Israeli Prime Minister Benjamin Netanyahu set the agenda for his meeting with British premier David Cameron on Wednesday morning, saying his country was Europe’s “only defence” against radical Islam.
Netanyahu’s remarks were made in Israel, as he boarded a plane for the UK. “The two will discuss diplomatic, strategic and bilateral issues, as well as joint challenges in the fields of security, economics and cyber security,” said an Israeli embassy spokeswoman. “Prime Minister Netanyahu will also meet with British MPs and Jewish community leaders.”
Beforehand, hundreds of pro-Palestinian and pro-Israeli protesters faced off outside Downing Street. Activists from groups such as Stop the War Coalition, Palestine Solidarity Campaign and Jews for Justice for Palestinians accused Netanyahu of being a war criminal, with Hezbollah flags among those waved.
At times, the demonstrators’ behaviour appeared to be anti-Semitic, with one man captured on video holding a coin up to the pro-Israel supporters, saying: “Money is all you understand.”
Jewish supporters journeyed to the capital from as far afield as Scotland, with several grassroots organisations represented, the Zionist Federation and Sussex Friends of Israel among them.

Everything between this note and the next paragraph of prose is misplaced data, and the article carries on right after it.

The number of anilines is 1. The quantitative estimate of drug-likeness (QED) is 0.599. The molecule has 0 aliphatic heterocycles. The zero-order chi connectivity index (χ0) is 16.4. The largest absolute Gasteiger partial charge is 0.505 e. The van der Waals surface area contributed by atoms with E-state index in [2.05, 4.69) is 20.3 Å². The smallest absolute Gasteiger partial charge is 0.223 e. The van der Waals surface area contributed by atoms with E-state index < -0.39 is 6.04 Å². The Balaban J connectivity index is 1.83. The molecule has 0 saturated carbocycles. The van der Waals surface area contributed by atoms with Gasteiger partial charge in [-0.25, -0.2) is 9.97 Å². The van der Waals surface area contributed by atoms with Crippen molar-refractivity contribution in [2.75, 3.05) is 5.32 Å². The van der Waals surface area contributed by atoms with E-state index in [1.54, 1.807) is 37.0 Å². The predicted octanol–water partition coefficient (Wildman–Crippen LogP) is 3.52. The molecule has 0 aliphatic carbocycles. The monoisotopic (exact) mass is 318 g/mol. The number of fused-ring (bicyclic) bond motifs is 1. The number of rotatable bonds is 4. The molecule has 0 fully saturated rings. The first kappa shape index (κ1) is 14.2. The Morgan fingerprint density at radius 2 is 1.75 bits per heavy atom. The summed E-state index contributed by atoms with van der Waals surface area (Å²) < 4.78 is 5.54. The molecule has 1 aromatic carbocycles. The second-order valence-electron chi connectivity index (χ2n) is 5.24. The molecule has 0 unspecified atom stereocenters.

“We’re really proud that the full spectrum of groups – both Jewish and non-Jewish, communal and grassroots – were able to mobilise numbers today,” said ZF director Arieh Miller. “There were Israeli flags and Union Jacks on our side, Hezbollah flags and child-killer slurs on theirs.”
“This anti-Israel rally is not about war crimes,” said Joseph Cohen, an activist from Israel Advocacy Movement, a new group.
“It is an attempt by Israel’s detractors to deny her the right to defend herself against those committed to her destruction, and to politically isolate Israel in the corridors of Westminster.”
Simon Johnson, chief executive of the Jewish Leadership Council, welcomed Netanyahu and his wife Sara to the UK, saying: “His visit is particularly significant as our community enjoys great freedom and security in the UK and our deep and close relationship with the State of Israel plays an ever more important role in our culture and identity.”